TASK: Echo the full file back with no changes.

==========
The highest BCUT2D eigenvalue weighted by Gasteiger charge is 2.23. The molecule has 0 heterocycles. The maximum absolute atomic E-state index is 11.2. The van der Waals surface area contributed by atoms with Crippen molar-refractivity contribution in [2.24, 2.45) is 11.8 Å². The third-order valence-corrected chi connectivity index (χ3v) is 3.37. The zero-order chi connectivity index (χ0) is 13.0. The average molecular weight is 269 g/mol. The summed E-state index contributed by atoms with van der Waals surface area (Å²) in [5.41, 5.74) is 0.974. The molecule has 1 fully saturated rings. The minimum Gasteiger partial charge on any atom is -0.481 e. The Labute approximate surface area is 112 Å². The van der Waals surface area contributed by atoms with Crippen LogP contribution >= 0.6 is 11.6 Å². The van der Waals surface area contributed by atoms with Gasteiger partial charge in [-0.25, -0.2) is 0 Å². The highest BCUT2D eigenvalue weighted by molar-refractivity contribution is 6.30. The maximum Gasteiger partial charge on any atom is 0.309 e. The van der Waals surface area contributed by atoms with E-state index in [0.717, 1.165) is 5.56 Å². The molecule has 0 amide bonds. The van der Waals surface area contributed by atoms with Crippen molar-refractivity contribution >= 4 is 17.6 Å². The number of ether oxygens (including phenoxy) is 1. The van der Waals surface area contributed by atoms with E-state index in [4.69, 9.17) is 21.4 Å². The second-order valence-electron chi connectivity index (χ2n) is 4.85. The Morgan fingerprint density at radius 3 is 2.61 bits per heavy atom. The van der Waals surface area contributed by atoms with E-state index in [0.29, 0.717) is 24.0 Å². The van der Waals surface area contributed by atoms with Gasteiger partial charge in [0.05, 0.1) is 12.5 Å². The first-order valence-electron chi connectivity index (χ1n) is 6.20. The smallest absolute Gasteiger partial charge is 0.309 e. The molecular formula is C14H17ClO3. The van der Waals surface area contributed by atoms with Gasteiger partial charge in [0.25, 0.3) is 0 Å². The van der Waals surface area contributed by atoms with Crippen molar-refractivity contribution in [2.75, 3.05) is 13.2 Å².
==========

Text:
The highest BCUT2D eigenvalue weighted by Gasteiger charge is 2.23. The molecule has 0 heterocycles. The maximum absolute atomic E-state index is 11.2. The van der Waals surface area contributed by atoms with Crippen molar-refractivity contribution in [2.24, 2.45) is 11.8 Å². The third-order valence-corrected chi connectivity index (χ3v) is 3.37. The zero-order chi connectivity index (χ0) is 13.0. The average molecular weight is 269 g/mol. The summed E-state index contributed by atoms with van der Waals surface area (Å²) in [5.41, 5.74) is 0.974. The molecule has 1 fully saturated rings. The minimum Gasteiger partial charge on any atom is -0.481 e. The Labute approximate surface area is 112 Å². The van der Waals surface area contributed by atoms with Crippen LogP contribution >= 0.6 is 11.6 Å². The van der Waals surface area contributed by atoms with Gasteiger partial charge in [-0.25, -0.2) is 0 Å². The highest BCUT2D eigenvalue weighted by molar-refractivity contribution is 6.30. The maximum Gasteiger partial charge on any atom is 0.309 e. The van der Waals surface area contributed by atoms with E-state index in [0.717, 1.165) is 5.56 Å². The molecule has 0 amide bonds. The van der Waals surface area contributed by atoms with Crippen molar-refractivity contribution >= 4 is 17.6 Å². The number of ether oxygens (including phenoxy) is 1. The van der Waals surface area contributed by atoms with E-state index in [4.69, 9.17) is 21.4 Å². The second-order valence-electron chi connectivity index (χ2n) is 4.85. The Morgan fingerprint density at radius 3 is 2.61 bits per heavy atom. The van der Waals surface area contributed by atoms with E-state index in [0.29, 0.717) is 24.0 Å². The van der Waals surface area contributed by atoms with Gasteiger partial charge in [0.05, 0.1) is 12.5 Å². The first-order valence-electron chi connectivity index (χ1n) is 6.20. The smallest absolute Gasteiger partial charge is 0.309 e. The molecular formula is C14H17ClO3. The van der Waals surface area contributed by atoms with Gasteiger partial charge in [0.25, 0.3) is 0 Å². The van der Waals surface area contributed by atoms with Crippen molar-refractivity contribution in [2.75, 3.05) is 13.2 Å².